April 30, 2019

#BookRecommendation: The Meaning of Birds by @jayerobinbrown

This week we have The Meaning of Birds by Jaye Robin Brown!  This book has been noted as
“An evocative story of the thrills of first love and the anguish of first loss. This will break you and heal you.”—Julie Murphy, #1 New York Times bestselling author of Dumplin’

Not to be missed by fans of Nina LaCour and Becky Albertalli, this powerful novel—from the acclaimed author of Georgia Peaches and Other Forbidden Fruit—paints a poignant portrait of love in the past, grief in the now, and the healing power of art.


Synopsis: Before, Jessica has always struggled with anger issues, but come sophomore year that all changes when Vivi crashes into her life. 

As their relationship blossoms, Vivi not only helps Jess deal with her pain, she also encourages her to embrace her talent as an artist. 

And for the first time, it feels like the future is filled with possibilities. After In the midst of senior year, Jess’s perfect world is erased when Vivi suddenly passes away.

 Reeling from the devastating loss, Jess pushes everyone away, and throws out her plans to go to art school. Because art is Vivi and Vivi is gone forever.

Desperate for an escape, Jess gets consumed in her work-study program, letting all of her dreams die. Until she makes an unexpected new friend who shows her a new way to channel her anger, passion, and creativity. Although Jess may never draw again, if she can find a way to heal and room in her heart, she just might be able to forge a new path for herself without Vivi.


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About the Author:  Jaye Robin Brown is the critically acclaimed author of the young adult novels Georgia Peaches and Other Forbidden Fruit and No Place to Fall. She lives in North Carolina with her dog, horses, and wife. You can visit her on Instagram @jayerobinbrown or online at www.jayerobinbrown.com.




1
NOW: Three Days After
Hands, hearts, hugs.
I am bombarded at every turn. But I don’t know these hands, these hearts, these hugs. They are peripheral, the entire senior class only seen through the corner of my vision. None of them are the hands, hearts, and hugs I want.
“So sorry, Jess.”
“Really sucks, Jess.”
“How does shit like this happen?”
Best question of the day. How. Does. Shit. Like. This. Happen. And it begins. A collapsing. All of me, falling slowly in on myself.
“Jess, hon.” Mom’s hand lands featherlight on my shoulder. The multiton concrete of my body lists toward the familiar touch. A ragged breath escapes, a tear pools in the corner of my eye, then the pool becomes a river, and I can’t even try to hold it back, it simply flows. Mom holds me, a steadying pressure that is the only thing keeping me from sinking into the cracks in the ground or f lying off into the atmosphere.
Voices murmur. It’s a last-minute memorial, hastily put together by Vivi’s parents so the students of Grady High School can grieve as a group. But none of them, no one else in this room, can crawl down into the crater in which I now dwell.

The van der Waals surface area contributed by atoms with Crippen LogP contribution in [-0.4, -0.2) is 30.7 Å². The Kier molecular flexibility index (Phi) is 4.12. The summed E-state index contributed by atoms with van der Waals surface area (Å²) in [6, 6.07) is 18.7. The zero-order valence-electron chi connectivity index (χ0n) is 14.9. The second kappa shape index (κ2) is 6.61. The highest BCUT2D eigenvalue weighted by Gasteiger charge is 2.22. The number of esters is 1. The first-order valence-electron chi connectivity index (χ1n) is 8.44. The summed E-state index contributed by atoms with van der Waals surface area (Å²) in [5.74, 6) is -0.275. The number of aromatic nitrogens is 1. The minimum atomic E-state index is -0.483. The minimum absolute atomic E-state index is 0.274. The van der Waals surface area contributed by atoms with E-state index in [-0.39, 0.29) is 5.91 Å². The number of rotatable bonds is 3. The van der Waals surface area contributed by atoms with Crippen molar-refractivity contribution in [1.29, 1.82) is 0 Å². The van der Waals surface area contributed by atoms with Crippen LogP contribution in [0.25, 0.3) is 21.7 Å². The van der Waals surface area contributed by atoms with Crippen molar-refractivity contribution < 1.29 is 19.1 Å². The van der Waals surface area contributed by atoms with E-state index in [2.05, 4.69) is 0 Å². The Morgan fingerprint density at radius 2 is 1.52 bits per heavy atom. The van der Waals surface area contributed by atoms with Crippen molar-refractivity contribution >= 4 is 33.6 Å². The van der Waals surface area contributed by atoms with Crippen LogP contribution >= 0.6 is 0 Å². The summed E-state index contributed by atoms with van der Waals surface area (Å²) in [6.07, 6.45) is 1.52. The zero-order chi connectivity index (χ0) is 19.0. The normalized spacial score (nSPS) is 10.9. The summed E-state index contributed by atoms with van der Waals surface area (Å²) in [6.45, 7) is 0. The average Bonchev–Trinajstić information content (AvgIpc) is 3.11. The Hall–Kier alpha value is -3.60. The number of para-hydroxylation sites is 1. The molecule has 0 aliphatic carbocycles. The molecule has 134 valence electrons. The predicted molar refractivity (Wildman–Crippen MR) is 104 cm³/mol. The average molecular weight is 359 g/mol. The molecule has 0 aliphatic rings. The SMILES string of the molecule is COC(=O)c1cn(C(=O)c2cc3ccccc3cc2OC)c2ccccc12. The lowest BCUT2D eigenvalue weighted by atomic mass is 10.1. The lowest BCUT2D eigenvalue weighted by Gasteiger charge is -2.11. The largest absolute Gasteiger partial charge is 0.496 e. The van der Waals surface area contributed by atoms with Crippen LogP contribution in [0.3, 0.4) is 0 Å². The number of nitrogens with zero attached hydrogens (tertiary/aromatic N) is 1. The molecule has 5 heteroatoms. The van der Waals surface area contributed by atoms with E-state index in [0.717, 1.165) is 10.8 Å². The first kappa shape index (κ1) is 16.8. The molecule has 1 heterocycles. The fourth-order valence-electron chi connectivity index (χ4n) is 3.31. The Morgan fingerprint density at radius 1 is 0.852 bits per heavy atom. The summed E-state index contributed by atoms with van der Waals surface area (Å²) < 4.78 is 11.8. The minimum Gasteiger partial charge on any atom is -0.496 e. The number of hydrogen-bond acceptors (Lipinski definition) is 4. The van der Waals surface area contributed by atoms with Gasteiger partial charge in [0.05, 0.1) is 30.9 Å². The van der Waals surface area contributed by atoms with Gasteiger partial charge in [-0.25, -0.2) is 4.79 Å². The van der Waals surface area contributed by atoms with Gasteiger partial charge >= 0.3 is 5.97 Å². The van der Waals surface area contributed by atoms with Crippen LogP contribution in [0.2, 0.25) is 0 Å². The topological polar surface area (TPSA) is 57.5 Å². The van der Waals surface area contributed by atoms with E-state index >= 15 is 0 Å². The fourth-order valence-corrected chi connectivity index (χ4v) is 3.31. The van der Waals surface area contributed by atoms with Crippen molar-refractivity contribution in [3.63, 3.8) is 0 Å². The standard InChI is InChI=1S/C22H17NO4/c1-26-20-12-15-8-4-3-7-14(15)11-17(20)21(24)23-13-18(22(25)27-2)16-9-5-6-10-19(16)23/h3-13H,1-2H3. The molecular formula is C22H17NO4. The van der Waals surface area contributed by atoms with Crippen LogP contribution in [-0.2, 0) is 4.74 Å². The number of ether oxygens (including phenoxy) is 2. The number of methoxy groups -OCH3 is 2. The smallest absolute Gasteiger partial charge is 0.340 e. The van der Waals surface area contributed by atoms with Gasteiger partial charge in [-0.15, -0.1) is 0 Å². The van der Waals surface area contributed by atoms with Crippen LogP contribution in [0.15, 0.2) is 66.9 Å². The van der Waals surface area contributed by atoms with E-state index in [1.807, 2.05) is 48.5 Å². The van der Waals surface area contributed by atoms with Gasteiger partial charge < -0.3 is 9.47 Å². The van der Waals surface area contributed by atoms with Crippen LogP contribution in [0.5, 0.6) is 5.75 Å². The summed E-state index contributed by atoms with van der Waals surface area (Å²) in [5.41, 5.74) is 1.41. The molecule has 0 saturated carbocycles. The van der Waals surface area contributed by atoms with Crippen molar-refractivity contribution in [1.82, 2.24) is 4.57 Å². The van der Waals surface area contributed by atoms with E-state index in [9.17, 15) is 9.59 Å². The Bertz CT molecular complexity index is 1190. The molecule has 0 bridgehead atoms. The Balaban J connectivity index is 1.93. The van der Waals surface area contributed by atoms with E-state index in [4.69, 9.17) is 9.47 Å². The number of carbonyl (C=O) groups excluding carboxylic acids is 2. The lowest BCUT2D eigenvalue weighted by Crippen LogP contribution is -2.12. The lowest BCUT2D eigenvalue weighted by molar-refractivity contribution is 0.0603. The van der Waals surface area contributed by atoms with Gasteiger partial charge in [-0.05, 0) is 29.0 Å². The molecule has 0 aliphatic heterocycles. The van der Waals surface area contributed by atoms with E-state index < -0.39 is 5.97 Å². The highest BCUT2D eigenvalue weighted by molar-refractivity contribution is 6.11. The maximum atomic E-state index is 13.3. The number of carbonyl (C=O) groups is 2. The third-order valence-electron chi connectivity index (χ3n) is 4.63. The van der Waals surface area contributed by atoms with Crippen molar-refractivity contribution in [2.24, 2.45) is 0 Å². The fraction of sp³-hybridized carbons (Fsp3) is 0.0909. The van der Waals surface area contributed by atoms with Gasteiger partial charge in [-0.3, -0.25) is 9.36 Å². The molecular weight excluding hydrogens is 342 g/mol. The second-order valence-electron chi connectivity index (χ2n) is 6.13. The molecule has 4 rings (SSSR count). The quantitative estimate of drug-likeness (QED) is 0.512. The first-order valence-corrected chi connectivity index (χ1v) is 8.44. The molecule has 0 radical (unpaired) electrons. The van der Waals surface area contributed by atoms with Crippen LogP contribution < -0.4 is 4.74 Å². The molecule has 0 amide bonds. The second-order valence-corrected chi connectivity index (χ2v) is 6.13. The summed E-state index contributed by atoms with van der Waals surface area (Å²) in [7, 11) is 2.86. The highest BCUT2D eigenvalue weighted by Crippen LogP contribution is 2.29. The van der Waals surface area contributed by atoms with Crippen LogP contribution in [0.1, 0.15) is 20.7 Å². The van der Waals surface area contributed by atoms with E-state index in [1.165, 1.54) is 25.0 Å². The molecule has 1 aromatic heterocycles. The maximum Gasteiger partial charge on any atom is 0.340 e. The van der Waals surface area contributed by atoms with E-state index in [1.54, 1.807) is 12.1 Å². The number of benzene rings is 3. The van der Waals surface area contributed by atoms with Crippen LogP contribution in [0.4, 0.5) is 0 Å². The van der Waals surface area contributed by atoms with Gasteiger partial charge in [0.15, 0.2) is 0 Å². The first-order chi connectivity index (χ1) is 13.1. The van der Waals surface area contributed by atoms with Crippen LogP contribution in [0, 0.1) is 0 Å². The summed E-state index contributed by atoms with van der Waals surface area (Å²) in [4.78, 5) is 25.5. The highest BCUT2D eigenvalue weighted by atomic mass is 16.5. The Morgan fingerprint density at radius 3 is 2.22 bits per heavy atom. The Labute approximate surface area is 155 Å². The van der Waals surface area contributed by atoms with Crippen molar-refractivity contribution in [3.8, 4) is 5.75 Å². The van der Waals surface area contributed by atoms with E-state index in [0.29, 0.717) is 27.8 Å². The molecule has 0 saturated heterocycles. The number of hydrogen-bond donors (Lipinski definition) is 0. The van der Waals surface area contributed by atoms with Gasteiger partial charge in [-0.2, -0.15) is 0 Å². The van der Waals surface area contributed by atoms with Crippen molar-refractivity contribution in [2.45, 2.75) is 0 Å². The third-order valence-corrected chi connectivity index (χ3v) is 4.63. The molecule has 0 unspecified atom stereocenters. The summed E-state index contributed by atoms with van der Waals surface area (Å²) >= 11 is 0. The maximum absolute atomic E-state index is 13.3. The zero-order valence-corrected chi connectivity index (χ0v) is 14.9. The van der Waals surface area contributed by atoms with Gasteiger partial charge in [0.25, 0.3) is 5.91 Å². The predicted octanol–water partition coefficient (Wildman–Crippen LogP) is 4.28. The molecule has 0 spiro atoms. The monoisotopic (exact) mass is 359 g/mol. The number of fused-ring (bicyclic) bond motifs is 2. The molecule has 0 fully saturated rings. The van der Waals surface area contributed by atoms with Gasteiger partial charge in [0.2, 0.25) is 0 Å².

“Let’s go, hon,” Mom whispers in my ear and places a guiding hand on my back. “This is too much for you.”
I let myself be led. More hands, hearts, hugs as Mom and my sister, Nina, walk me toward the door of the youth center.
Classmates I barely know speak as I pass.
“Sorry.”
“We’ll all miss her.”
“You were lucky to have love.”
Between the thudding ache of my heartbeats, I want nothing more than to yell “Shut up!” They don’t know. They can’t know. This ache is too raw. Too deep. Too mine.
Outside I gulp at the air. But it doesn’t ease the choke. The world, oblivious to my strangulation, spins as usual. Cars drive. Birds fly. The too-hot late September sun presses its rays against me.
“I’m going to run into Whole Foods when I drop Nina off at work. Grab some premades. I know you probably won’t eat, but if you decide to, there’ll be something,” Mom says.
“I can bring home wings, if you want.” Nina’s tugging her Slim’s Hot Chicken apron out from where it’s bunched under me on the seat and hugging my neck too hard at the same time.
My mother and sister argue about the type of nutrition a grieving girl needs. I buckle, then unbuckle my seat belt. As Mom shops for roasted vegetables and fizzy water, I trace the clouds with my eyes, wondering, hoping that there is a more. I can’t imagine a world where I never see her again. I press Vivi’s name on the glass and don’t even try to dam the river that rages out of me.
At home, Mom draws me a bath, lights a candle, and pours in some Epsom salts. “This won’t take the pain.” She holds her hand to her heart. “But it will help with any achiness you feel from crying.” She lingers, but what is there to say?
The girl I loved, love, loved is dead. Freakishly. Fast. All we had was a final hug and an I love you and don’t kiss me I don’t want to get you sick because I think I may be getting the flu, then a link of pinkies, a lingering smile, and that always, always, always want in my core. And That. Was. It.
I sink, hold my breath, and open my eyes to watch bubbles pop pop pop on the glassy surface above me, wondering what it would be like to hold myself here.
To die along with Vivi.










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